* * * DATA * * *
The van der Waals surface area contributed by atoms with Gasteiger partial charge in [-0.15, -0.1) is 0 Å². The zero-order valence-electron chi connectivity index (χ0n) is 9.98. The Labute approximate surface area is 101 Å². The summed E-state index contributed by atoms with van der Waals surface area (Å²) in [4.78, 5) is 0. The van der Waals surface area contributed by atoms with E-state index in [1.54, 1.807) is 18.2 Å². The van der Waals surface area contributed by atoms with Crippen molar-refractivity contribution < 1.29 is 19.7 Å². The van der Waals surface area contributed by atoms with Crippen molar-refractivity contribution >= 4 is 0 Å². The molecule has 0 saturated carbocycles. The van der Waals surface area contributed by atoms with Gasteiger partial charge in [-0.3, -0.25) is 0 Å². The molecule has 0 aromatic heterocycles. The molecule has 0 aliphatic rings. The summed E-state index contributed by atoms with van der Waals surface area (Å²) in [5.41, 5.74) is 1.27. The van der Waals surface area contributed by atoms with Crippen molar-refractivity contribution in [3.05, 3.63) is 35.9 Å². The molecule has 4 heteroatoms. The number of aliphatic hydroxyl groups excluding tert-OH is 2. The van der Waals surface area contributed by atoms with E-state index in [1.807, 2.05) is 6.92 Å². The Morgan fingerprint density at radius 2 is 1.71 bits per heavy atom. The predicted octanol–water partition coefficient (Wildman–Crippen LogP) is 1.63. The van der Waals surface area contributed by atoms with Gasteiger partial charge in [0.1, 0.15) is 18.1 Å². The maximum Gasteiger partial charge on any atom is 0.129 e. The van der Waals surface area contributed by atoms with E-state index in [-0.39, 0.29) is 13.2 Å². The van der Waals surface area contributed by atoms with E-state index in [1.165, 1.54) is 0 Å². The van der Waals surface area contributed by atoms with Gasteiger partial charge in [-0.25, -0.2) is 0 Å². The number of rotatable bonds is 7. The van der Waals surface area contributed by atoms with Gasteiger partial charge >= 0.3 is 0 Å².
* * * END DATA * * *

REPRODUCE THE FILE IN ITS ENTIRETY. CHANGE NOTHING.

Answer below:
The van der Waals surface area contributed by atoms with Gasteiger partial charge in [-0.15, -0.1) is 0 Å². The zero-order valence-electron chi connectivity index (χ0n) is 9.98. The Labute approximate surface area is 101 Å². The summed E-state index contributed by atoms with van der Waals surface area (Å²) in [4.78, 5) is 0. The van der Waals surface area contributed by atoms with E-state index in [1.54, 1.807) is 18.2 Å². The van der Waals surface area contributed by atoms with Crippen molar-refractivity contribution < 1.29 is 19.7 Å². The van der Waals surface area contributed by atoms with Crippen molar-refractivity contribution >= 4 is 0 Å². The molecule has 0 saturated carbocycles. The van der Waals surface area contributed by atoms with Gasteiger partial charge in [-0.3, -0.25) is 0 Å². The molecule has 0 aromatic heterocycles. The molecule has 0 aliphatic rings. The summed E-state index contributed by atoms with van der Waals surface area (Å²) in [5.41, 5.74) is 1.27. The van der Waals surface area contributed by atoms with Crippen molar-refractivity contribution in [3.05, 3.63) is 35.9 Å². The molecule has 4 heteroatoms. The number of aliphatic hydroxyl groups excluding tert-OH is 2. The van der Waals surface area contributed by atoms with E-state index in [1.807, 2.05) is 6.92 Å². The Morgan fingerprint density at radius 2 is 1.71 bits per heavy atom. The predicted octanol–water partition coefficient (Wildman–Crippen LogP) is 1.63. The van der Waals surface area contributed by atoms with Gasteiger partial charge in [0.1, 0.15) is 18.1 Å². The maximum Gasteiger partial charge on any atom is 0.129 e. The van der Waals surface area contributed by atoms with E-state index in [-0.39, 0.29) is 13.2 Å². The van der Waals surface area contributed by atoms with E-state index in [1.165, 1.54) is 0 Å². The van der Waals surface area contributed by atoms with Gasteiger partial charge in [-0.25, -0.2) is 0 Å². The number of rotatable bonds is 7. The van der Waals surface area contributed by atoms with Gasteiger partial charge >= 0.3 is 0 Å².